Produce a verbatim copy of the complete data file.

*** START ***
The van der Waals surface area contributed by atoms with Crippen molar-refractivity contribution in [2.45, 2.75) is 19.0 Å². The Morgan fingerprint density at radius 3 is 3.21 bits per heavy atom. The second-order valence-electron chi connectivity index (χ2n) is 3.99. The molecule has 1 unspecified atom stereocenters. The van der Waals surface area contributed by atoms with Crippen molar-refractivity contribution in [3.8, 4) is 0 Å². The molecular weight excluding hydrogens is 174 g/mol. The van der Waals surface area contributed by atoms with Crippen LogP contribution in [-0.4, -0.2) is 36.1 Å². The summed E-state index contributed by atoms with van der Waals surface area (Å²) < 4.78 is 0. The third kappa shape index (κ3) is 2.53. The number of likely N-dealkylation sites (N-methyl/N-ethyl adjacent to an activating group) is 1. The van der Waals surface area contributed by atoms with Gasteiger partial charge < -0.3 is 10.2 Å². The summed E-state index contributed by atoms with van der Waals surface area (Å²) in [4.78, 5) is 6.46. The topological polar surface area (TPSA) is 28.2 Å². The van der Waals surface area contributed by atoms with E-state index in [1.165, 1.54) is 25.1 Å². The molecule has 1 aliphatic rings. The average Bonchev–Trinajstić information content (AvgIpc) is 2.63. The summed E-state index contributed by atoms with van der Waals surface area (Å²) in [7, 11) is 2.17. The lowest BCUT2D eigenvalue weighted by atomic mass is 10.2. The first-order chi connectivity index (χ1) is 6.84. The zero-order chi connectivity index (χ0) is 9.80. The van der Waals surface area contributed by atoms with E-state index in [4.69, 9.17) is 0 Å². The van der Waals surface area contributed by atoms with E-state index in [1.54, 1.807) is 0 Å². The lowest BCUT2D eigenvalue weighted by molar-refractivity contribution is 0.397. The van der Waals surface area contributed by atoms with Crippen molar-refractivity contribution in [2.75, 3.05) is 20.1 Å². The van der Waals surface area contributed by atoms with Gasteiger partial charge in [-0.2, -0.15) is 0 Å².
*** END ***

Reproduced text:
The van der Waals surface area contributed by atoms with Crippen molar-refractivity contribution in [2.45, 2.75) is 19.0 Å². The Morgan fingerprint density at radius 3 is 3.21 bits per heavy atom. The second-order valence-electron chi connectivity index (χ2n) is 3.99. The molecule has 1 unspecified atom stereocenters. The van der Waals surface area contributed by atoms with Crippen molar-refractivity contribution in [3.8, 4) is 0 Å². The molecular weight excluding hydrogens is 174 g/mol. The van der Waals surface area contributed by atoms with Crippen LogP contribution in [-0.4, -0.2) is 36.1 Å². The summed E-state index contributed by atoms with van der Waals surface area (Å²) < 4.78 is 0. The third kappa shape index (κ3) is 2.53. The number of likely N-dealkylation sites (N-methyl/N-ethyl adjacent to an activating group) is 1. The van der Waals surface area contributed by atoms with Gasteiger partial charge < -0.3 is 10.2 Å². The summed E-state index contributed by atoms with van der Waals surface area (Å²) in [4.78, 5) is 6.46. The topological polar surface area (TPSA) is 28.2 Å². The van der Waals surface area contributed by atoms with E-state index in [1.165, 1.54) is 25.1 Å². The molecule has 1 aliphatic rings. The average Bonchev–Trinajstić information content (AvgIpc) is 2.63. The summed E-state index contributed by atoms with van der Waals surface area (Å²) in [7, 11) is 2.17. The lowest BCUT2D eigenvalue weighted by atomic mass is 10.2. The first-order chi connectivity index (χ1) is 6.84. The zero-order chi connectivity index (χ0) is 9.80. The van der Waals surface area contributed by atoms with E-state index in [4.69, 9.17) is 0 Å². The van der Waals surface area contributed by atoms with E-state index in [1.54, 1.807) is 0 Å². The lowest BCUT2D eigenvalue weighted by molar-refractivity contribution is 0.397. The van der Waals surface area contributed by atoms with Crippen molar-refractivity contribution in [2.75, 3.05) is 20.1 Å². The van der Waals surface area contributed by atoms with Gasteiger partial charge in [-0.2, -0.15) is 0 Å².